Matty and I have struggled somewhat with the aesthetic taste of his client.  Matty is a qualified stonemason of many years and we have a good idea of what a stone wall should look like when pointed.  Strangely, the owner of the wall we were working on had slightly different ideas, he wanted it flat.  After several demonstrations of possible finishes, adding more and more mortar, I decided to go overboard and smother a portion of the wall almost completely with the mix, as a joke.  Amazingly we got a positive response and so continued the same way, covering most of the beautiful stonework to get the desired result.  You can imagine the conversation that went on between Matty and I as the stones disappeared out of view.  The client is happy and there is no accounting for taste.  

We have been blessed with dry weather, a little cold and frosty to start with but comfortable and sunny thereafter.  Treated too to the a huge midday meal with the family every day, we settle round the kitchen table with the fire blazing and eat and chat at a gentle pace for a good couple of hours before heading back for the afternoon, I rather like the pace of life here.

Chez Gregoire

the repaired wall waiting to be repointed

the required finish

autumn colour in the garden

Matty finishing the neighbours side in his preferred pointing style

sheep herding

off to find the sheep

herd versus herd

shepherding modern style

checking out the view

feeding time

whirling dancers

Dolly taking a nap

Monday, November 05, 2012


Porto was beautiful

the landmark between the station and finding my hostel for the night

everyone loves the sunshine 

looking over the river to the port district

famous double decker bridge, top for trams and right down
at the bottom, cars.

reminded me of San Francisco

and of England

can never have too many tiles!

I think I need to spend more time in Porto next time I visit my brother, I only saw a tiny corner.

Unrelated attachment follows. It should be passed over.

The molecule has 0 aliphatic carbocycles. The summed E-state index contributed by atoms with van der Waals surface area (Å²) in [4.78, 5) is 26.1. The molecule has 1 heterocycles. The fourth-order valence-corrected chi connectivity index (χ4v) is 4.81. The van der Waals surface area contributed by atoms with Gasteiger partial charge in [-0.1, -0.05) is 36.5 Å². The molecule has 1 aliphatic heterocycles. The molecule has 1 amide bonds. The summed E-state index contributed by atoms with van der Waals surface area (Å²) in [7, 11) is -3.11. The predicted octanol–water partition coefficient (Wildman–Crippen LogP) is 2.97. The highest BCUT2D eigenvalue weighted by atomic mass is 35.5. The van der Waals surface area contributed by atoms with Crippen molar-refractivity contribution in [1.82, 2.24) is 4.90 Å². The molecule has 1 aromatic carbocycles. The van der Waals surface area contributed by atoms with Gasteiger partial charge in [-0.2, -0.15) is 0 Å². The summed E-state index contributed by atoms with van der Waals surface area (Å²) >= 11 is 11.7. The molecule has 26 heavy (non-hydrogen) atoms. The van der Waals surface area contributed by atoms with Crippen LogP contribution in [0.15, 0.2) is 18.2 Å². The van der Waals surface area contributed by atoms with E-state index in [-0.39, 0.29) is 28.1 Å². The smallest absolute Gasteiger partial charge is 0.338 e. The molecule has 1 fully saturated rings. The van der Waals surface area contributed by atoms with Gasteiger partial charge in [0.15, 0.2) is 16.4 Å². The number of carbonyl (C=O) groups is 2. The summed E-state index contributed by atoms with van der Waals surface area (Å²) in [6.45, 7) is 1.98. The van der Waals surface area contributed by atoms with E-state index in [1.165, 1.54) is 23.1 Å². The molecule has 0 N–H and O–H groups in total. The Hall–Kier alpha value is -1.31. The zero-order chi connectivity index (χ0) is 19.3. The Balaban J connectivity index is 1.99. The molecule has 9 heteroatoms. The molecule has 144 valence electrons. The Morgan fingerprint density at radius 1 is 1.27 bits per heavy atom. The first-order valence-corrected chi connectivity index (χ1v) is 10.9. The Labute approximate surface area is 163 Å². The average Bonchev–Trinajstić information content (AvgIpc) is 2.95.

Sunday, November 04, 2012

quinta libelula

Back in the modern world.  I left from Nic’s, where I have stayed before, four weeks ago tomorrow.  I have had three very interesting weeks away followed, almost immediately by a social weekend, partying and supporting Nic’s rugby team in Toulouse (great fun) and a couple of days working here at the tower, catching up with emails and organising my next couple of months.  That done, I can now concentrate on writing some more.

Nic lives a stones throw from Rodez International Airport, it is tiny and has maybe a dozen destinations, one of which is a summer Ryanair flight to Porto, that is why I am here, I got a cheap return flight to see my bro and the opportunity to spend time with a great friend too.  

I arrived in Porto late in the evening and found a great little hostel to stay overnight.  The following morning I discovered that, not only was it a national public holiday, but there was a train strike and nothing was running.  Thankfully I managed to get an afternoon coach to our rendez vous in Coimbra and spent a bonus morning wondering the streets of Porto in the sunshine.  I didn’t take a map or have any idea of where I was going, but the city is beautiful and I shall enjoy exploring more next time I visit.

Quinta Libelula is a hidden oasis nestling in a tranquil wooded valley, high in the hills of central Portugal, away from the bright lights  and bustle of modern life, where even the sound of a distant car is an infrequent disturbance.  The property, abandoned for many years was once a flourishing farm, producing maize and vegetables for the local villages and an important employer in the immediate area.  Massive early investment in terracing, dams and a complex series of irrigation channels has left lasting marks on the landscape in the form of beautiful stone walls, cool ponds and a series of near flat, fertile gardens that rise up the valley floor, bordered on either side by steep wooded slopes that clothe its steep sides.  A stunning schist farmhouse can be found at the lower end of the property, roofed partly in the traditional stone manner, complete with wood fired bread oven and impressive views both up and down the valley.